NATIONAL ANIMAL IDENTIFICATION SYSTEM
THE VIEW FROM WASHINGTON
  William T. Hawks - Under Secretary for Marketing and Regulatory Programs, USDA

William T. Hawks: Thank you, Dan…I learned earlier when I got here that timing is everything with this group, and I promise to be brief no matter how long it takes me!

It is, indeed, a pleasure to be here with you this morning.

I'm here to talk to you today about animal identification and what we are doing with animal identification in the Department of Agriculture. Dan [Fick] has laid out the need for animal identification. It goes back to Foot and Mouth Disease, it goes back to BSE [Bovine Spongiform Encephalopathy], it goes to a lot of different diseases that affect the entire livestock sector.

One of the things that I want to share with you about this is the fact that we do understand at the Department of Agriculture that horses, cows, goats and sheep are different. There is no question about that. So, as we move forward with developing the plans to implement the animal identification, we are going around the country...

We've transferred $18.8 million from CCC (Commodity Credit Corporation) to start this process. We have just awarded $11.6 million for cooperative agreements because we need to get answers to questions.

I tell people all the time, "We don't have all the answers." I think that is one of the perceptions that's been out there: that we at the USDA had this grandiose plan that we were going to put forward regardless of how it affected industry. I can stand here and tell you that is absolutely not the case.

We are going to work collectively with all industries, whether it's the horse industry, the cattle, the swine, all of those…to make sure that whatever we do is cost effective and is efficient. I know sometimes people think that government can't do things like that, but that is a commitment that we are making: to work collectively with the industry to make sure we do that.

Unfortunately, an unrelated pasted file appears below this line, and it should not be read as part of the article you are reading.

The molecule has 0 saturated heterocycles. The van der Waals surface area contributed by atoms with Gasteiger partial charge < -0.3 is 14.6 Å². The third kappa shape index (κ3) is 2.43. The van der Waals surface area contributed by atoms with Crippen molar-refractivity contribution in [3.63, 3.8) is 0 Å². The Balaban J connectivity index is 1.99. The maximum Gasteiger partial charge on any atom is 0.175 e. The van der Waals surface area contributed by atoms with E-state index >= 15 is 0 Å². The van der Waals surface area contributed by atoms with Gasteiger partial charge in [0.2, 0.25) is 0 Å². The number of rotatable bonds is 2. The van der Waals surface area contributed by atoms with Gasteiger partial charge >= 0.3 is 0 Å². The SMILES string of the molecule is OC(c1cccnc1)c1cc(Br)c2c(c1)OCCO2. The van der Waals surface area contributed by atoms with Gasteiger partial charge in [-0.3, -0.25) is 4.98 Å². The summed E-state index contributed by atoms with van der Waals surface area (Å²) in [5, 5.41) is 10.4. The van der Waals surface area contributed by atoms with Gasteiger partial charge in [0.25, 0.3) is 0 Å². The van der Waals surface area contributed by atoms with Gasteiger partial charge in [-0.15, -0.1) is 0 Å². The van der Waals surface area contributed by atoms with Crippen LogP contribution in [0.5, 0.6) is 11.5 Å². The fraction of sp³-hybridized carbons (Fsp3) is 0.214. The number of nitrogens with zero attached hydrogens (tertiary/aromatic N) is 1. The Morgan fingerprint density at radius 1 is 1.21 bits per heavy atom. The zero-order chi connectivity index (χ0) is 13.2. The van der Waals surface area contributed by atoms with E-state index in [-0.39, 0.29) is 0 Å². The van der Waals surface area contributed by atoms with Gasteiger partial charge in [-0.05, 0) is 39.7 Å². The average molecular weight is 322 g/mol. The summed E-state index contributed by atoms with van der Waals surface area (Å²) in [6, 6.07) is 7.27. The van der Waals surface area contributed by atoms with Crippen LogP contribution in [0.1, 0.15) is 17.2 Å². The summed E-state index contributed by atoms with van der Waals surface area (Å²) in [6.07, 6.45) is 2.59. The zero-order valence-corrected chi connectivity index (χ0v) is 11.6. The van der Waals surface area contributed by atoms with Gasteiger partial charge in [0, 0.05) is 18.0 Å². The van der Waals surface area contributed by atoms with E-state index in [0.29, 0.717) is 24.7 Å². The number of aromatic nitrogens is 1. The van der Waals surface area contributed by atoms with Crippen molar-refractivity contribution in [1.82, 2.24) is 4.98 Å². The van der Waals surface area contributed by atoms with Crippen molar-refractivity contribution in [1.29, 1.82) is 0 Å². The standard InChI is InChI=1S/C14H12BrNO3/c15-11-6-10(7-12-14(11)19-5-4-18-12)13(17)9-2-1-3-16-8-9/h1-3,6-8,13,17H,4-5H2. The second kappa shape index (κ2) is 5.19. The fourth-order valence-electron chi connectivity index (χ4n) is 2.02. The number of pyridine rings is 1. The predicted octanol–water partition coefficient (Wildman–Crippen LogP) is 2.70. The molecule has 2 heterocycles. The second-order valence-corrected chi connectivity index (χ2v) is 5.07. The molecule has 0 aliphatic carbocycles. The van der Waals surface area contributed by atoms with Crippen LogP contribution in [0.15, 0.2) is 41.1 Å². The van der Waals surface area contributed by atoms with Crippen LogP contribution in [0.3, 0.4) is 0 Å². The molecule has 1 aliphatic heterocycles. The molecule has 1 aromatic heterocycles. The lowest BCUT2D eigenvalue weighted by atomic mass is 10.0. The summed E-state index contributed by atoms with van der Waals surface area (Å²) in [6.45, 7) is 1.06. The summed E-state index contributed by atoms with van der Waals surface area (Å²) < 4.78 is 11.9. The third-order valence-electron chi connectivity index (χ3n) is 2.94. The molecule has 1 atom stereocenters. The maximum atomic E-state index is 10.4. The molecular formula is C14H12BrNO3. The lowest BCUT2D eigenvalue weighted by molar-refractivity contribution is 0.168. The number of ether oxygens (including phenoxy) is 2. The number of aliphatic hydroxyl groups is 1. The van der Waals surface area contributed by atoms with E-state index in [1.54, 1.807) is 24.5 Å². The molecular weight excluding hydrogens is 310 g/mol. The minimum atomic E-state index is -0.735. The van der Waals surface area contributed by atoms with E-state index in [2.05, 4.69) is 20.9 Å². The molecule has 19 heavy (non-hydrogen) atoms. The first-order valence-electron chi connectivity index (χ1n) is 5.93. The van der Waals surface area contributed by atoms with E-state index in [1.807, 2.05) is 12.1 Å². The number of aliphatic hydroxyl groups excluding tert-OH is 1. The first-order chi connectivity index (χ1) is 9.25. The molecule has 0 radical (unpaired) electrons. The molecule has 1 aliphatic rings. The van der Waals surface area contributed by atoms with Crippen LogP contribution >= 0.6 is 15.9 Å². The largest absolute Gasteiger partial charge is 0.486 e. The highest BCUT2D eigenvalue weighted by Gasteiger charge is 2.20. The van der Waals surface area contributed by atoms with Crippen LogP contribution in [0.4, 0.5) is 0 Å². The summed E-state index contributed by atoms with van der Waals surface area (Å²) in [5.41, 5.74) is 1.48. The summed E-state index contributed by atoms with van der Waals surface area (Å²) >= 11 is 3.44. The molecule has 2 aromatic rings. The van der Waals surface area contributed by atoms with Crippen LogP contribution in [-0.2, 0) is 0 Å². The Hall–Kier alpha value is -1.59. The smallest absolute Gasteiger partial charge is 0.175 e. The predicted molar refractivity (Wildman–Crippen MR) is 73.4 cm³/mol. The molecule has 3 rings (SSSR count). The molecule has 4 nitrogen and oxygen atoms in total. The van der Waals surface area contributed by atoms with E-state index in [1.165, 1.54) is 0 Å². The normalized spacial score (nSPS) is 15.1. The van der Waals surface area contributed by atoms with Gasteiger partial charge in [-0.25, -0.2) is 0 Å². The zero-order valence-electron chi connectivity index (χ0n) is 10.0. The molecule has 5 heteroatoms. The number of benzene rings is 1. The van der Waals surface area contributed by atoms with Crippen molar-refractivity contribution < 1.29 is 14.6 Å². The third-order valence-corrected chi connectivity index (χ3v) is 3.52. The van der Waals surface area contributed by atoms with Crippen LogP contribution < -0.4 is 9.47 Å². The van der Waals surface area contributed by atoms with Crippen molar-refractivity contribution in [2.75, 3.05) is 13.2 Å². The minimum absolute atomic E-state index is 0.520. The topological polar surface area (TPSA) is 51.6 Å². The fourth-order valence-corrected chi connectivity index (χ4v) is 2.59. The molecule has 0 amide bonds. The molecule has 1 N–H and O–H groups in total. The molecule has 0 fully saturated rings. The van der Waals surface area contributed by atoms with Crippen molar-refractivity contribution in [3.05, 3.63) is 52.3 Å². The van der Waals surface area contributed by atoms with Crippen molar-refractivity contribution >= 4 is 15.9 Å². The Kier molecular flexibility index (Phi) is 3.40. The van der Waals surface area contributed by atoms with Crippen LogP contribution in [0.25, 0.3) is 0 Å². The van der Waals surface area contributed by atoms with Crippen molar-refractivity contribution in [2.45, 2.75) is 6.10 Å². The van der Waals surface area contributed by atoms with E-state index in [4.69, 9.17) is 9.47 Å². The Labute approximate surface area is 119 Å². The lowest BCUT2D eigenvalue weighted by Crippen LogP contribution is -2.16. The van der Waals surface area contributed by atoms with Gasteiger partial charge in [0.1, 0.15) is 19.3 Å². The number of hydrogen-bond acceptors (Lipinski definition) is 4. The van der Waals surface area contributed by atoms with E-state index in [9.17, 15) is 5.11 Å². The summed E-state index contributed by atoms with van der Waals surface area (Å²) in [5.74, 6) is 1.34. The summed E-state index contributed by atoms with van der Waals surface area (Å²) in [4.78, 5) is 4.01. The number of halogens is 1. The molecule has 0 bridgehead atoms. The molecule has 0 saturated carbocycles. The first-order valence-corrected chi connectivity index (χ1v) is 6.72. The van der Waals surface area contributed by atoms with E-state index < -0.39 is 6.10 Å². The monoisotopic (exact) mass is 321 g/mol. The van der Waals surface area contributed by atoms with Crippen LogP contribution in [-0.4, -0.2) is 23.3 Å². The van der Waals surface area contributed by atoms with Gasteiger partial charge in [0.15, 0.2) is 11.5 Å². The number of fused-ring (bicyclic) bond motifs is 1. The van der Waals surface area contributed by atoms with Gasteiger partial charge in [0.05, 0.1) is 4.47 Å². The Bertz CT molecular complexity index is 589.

As I said, we awarded $11.6 million in cooperative agreements that went to 29 states and tribal entities to try and answer some of those questions.

We do think that all livestock should be identified and we are moving forward in that [regard]. The presidential budget has $33 million in it for '05 if we ever get a budget passed. It has passed the House of Representatives…for animal identification. So we are moving forward with that.

The first thing we want to do is register premises and move forward to individual identification.

One of the things I want to compliment this group on is, as Dan says, you are working, and we have recognized you, this consortium, as the Equine Species Working Group. This is the group that we are going to be listening to at these listening sessions that we are holding all around the country to make sure that any system that we go forward with meets that criteria of being technology-neutral; [that] it meets the criteria of being effective and efficient. This is about animal diseases. That's what we are dealing with. We want to be able to track animals within 48 hours of wherever they have been, to which premises.

I realize, the way you move horses around this country - the pleasure horses, the race horses, all the horse shows - that is something that we have got to work with you collectively to make sure we do that.

That is where we are with this. The fact of the matter is that we don't have all the answers. I couldn't even say that we have all the questions, but we are totally committed to move toward common-sense solutions to this situation.

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